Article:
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As we reach the end of the growing season for our region, it is an ideal time to evaluate gardening successes and – ahem – the not so successful. My approach is to take notes for next spring while topics are fresh in my mind. Otherwise, by spring, I’m so thrilled to see everything green up, I forget last year’s problem areas.

Let’s start with perennials and bulbs. Was there any fall color in the garden? If not, and if fall blooms are desired, make a note to purchase a perennial such as mum, aster or toad lily next spring. Or buy them now, if available; be sure to install early in October to allow time for them to establish before winter. (Note: many blooming mums for sale in the fall function as annuals and are not intended for the landscape, so be sure to purchase a hardy cultivar.)

This is also a good time to add hardy bulbs for spring color. If a groundcover such as vinca covers garden areas, insert a few bulbs. Early blooms and letting the vinca mask fading bulb foliage is a win-win. Another idea is to mix daffodils with hostas; again, emerging hosta leaves will mask faded bulb foliage come summer. Plant bulbs in October; cooler temperatures reduce risk of early sprouting. Keep them watered until the ground freezes.

According to the Old Farmer’s Almanac, first frost in Lincoln arrives around Oct. 6 (some years, though, I have watered annuals until Halloween). Whenever first frost does come, observe which annuals are first to die back. If begonias, coleus and/or impatiens occupy a large part of the garden area, there will be a big hole once frost has arrived. Next year, consider mixing in a more frost-tolerant annual such as snapdragon or ornamental cabbage.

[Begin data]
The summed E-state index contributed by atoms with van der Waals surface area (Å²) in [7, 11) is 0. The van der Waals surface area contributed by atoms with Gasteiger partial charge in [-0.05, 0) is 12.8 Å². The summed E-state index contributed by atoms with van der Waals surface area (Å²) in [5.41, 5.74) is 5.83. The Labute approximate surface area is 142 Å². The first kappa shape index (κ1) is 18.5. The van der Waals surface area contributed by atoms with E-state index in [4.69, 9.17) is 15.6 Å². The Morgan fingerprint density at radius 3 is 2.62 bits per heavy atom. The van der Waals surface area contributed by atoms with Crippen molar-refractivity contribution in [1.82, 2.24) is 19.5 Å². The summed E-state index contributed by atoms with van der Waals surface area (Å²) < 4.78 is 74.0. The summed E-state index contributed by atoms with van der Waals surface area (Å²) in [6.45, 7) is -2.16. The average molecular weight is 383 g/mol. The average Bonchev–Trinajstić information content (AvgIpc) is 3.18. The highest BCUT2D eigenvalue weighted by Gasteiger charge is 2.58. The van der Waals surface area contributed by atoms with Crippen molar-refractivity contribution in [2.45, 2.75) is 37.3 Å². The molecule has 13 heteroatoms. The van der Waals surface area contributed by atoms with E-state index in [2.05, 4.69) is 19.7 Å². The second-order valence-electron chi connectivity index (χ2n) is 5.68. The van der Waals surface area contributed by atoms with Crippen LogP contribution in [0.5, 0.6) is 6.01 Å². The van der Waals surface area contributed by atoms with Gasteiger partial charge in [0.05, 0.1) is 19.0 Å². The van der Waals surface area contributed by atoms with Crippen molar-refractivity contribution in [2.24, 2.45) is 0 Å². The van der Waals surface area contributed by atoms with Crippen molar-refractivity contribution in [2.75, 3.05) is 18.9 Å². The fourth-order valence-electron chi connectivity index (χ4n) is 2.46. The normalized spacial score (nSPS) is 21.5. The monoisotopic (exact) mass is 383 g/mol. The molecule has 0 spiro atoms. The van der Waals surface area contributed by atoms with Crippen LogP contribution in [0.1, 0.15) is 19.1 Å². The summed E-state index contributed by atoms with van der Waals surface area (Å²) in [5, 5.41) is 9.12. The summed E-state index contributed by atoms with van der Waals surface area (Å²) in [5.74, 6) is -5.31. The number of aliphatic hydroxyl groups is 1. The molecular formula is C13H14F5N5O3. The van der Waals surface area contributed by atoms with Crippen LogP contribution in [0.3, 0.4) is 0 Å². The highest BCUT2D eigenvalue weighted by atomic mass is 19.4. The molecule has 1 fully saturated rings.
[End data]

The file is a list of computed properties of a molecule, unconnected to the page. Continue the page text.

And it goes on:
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In examining the landscape, is there a spot for a new shrub or tree? Cool fall weather is a great time for moving and installing trees and shrubs. Again, consider possibilities for fall color. Purple beautyberry (Callicarpa dichomata), for example, is an adaptable shrub with a showy fall display of lilac-violet berries. Small, pink to lavender flowers bloom in summer followed by the berries, which ripen in September and look their best through October.

How does the lawn look? Optimal grass seed planting time ended today, Sept. 20, but it’s not too late to lay sod. Weed removal and soil prep are keys to success in sod installation. As is watering – at least at the beginning – to keep the surface moist.

Taking time to assess the garden and landscape now will help in planning for next year. Then, sit back and enjoy the winter months knowing what’s ahead come spring.

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Mari Lane Gewecke is a Master Gardener volunteer, affiliated with the University of Nebraska-Lincoln campus program, and a self-employed consultant.


L Magazine editor

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